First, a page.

Duty to provide information after an accident

Author: The Massey Clark Fisher Team | Monday, Jul 09, 2018

Under the Florida statutes every driver involved in a motor vehicle accident is required to give certain information to a police officer.

Keep in mind that while admissions of fault are confidential, other facts about the accident may be admissible in both criminal and civil cases. The results of breath, urine and blood tests administered to determine whether a driver is under the influence are admissible in evidence.

Depending upon the severity of the accident, either a long form Florida Traffic Crash Report or a short form report must be filed by the investigating officer.

These reports are available to the people involved in the accident so that they can identify, for their insurance companies, pertinent information about the accident and the name of the other driver’s insurance company.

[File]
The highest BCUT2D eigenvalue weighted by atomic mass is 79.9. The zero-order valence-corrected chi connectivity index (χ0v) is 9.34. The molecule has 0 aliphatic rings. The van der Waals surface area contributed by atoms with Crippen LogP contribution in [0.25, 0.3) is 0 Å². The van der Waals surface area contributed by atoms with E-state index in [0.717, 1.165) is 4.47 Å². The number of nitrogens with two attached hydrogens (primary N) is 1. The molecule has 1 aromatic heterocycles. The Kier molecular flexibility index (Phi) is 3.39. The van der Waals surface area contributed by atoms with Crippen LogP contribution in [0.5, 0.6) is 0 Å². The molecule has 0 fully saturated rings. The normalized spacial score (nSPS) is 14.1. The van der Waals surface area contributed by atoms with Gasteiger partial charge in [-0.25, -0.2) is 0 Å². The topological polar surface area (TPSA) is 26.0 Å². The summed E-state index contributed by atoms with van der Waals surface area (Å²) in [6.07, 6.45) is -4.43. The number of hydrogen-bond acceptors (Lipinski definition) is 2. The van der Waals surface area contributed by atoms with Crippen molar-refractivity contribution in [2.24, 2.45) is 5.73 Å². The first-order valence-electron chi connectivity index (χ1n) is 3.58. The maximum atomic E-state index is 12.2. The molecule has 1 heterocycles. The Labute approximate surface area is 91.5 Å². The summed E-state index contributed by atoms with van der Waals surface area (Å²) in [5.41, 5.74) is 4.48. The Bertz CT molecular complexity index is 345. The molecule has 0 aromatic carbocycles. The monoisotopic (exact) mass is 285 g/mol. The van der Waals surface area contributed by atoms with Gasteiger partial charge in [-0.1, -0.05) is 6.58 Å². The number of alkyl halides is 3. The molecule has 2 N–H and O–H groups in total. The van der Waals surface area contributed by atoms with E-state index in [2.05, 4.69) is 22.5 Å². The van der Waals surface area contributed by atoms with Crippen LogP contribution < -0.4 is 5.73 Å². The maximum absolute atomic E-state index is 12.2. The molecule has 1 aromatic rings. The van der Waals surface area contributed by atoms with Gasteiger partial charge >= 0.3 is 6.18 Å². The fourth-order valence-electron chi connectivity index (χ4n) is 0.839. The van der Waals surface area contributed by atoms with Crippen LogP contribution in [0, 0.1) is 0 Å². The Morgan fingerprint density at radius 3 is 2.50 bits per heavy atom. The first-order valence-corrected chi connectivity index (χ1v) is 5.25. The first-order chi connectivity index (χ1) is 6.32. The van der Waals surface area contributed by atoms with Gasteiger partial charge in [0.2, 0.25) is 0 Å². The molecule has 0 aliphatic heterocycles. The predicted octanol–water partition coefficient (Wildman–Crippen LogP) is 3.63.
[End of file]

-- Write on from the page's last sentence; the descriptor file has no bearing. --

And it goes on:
A failure to cooperate with an investigating officer after a traffic accident can result in the issuance of a citation in the form of a nonmoving violation.

While drivers involved in automobile accidents have the responsibility to cooperate with the police officer investigating the accident, there is no responsibility to cooperate with the other parties’ insurance company. Oftentimes insurance adjusters, after the accident, will attempt to get statements from drivers involved in the accident. Any lawyer who handles personal injury cases would advise a potential client not to provide those kinds of statements. This is particularly true if the attempt to get those kinds of statements is made right after an accident. Injuries from an automobile accident can take time to develop. Over the space of a few days what was thought to be a minor injury may turn out to be something much more serious. It simply is not in the best interest of individuals involved in an accident to provide written or recorded statements to the opposing insurance carrier.

Lawyers who handle automobile accident cases do so on a contingency fee basis and charge a percentage of recovery rather than an hourly fee.